October this year is the perfect month for amateur stargazers hoping to dip their toes into more serious astronomy. A rare Halloween Blue Moon will rise on October 31 and the Red Planet Mars is very easy to spot as it is currently the third brightest object seen at night. And the planet is slowly lining up with the Sun, heading into opposition next week.
What is Mars opposition?
Every 26 months or so, the Red Planet and Earth align on the same side of the Sun.
In astronomical circles, this alignment is known as opposition and it sees the Sun, Earth and Mars form a straight line.
The opposite, Mars in conjunction, happens when the Red Planet is on the opposite side of the Sun from Earth.
The US space agency NASA said: “From our perspective on our spinning world, Mars rises in the east just as the Sun sets in the west.
“Then, after staying up in the sky the entire night, Mars sets in the west just as the Sun rises in the east.
“Since Mars and the Sun appear on opposite sides of the sky, we say that Mars is in ‘opposition.'”
When is Mars in opposition this year?
Astronomers expect opposition to occur this year on Tuesday, October 13.
Every 15 to 17 years, Mars opposition falls within a few weeks of the Red Planet’s closest orbit of the Sun – its perihelion.
This year, opposition falls one week after Mars’s closest orbit of our planet.
On October 6, Mars came within 38,568,243 miles (62,069,570km) of Earth – its closest approach until 2035.
But Mars opposition can happen at any point in the planet’s orbit.
Some perihelic oppositions bring us closer together than others
NASA said: “When it happens while the Red Planet is closest to the Sun – called ‘perihelic opposition’ – Mars is particularly close to Earth.
“If Earth and Mars both had perfectly stable orbits, then each perihelic opposition would bring the two planets as close as they can be. That’s almost the way it is.”
Instead, the planets’ orbits are elliptic, slightly tilted in relation to one another, and the Red Planet’s orbit is affected by Jupiter.
NASA added: “So, with all these added factors, some perihelic oppositions bring us closer together than others.”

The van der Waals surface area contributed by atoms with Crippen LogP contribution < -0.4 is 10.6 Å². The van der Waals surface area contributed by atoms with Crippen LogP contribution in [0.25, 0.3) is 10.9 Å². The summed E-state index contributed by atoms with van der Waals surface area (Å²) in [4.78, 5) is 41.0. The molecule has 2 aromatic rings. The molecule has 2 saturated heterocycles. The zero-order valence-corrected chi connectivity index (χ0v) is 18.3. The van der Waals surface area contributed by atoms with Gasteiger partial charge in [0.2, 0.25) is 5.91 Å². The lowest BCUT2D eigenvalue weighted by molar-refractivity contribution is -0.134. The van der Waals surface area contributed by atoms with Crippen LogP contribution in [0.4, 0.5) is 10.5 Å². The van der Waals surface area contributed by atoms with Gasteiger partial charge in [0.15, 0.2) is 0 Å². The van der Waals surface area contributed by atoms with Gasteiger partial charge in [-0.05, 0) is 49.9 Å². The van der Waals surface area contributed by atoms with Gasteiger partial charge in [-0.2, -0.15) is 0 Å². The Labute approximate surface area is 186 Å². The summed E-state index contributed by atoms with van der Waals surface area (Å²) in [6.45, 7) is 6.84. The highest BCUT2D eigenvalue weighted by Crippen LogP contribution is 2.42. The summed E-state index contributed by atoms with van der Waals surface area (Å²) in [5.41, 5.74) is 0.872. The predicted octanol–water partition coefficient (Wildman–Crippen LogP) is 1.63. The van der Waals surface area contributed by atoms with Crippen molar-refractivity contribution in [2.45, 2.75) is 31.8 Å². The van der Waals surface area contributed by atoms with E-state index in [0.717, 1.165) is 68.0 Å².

The Mars opposition in 2003 was Mars’s closest approach in 60,000 years and will be so until August 28, 2287.
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How to see Mars in opposition next week?
The moment of opposition will happen at about 12.20am BST or 11.20pm GMT next Tuesday.
But the good news is you will be able to see Mars much earlier than that.
Keep your eyes peeled on the eastern horizon after sunset and you will see a very bright star rise into the sky.
When viewed from London, UK, the sun will set at about 6.10pm BST (5.10pm GMT).
This star will actually be Mars, which will be about 40 million miles (64 million km) from Earth.
NASA’s Lance D. Davis said: “When it comes to observing Mars around opposition, telescopes will show more of the planet’s details, such as dark and light regions on Mars’ surface, and the prominent south polar ice cap, which will be tilted towards the Earth.
“Due to the turbulence of our atmosphere, these details can be hard to see, especially in smaller telescopes.”
He added: “The most striking thing about Mars’s appearance – whether seen with the naked eye or through a telescope – is its red colour.
“This colour is caused by iron in the rocks on Mars’s surface – the same thing that causes the red colour in sandstone formations in the southwestern US.”
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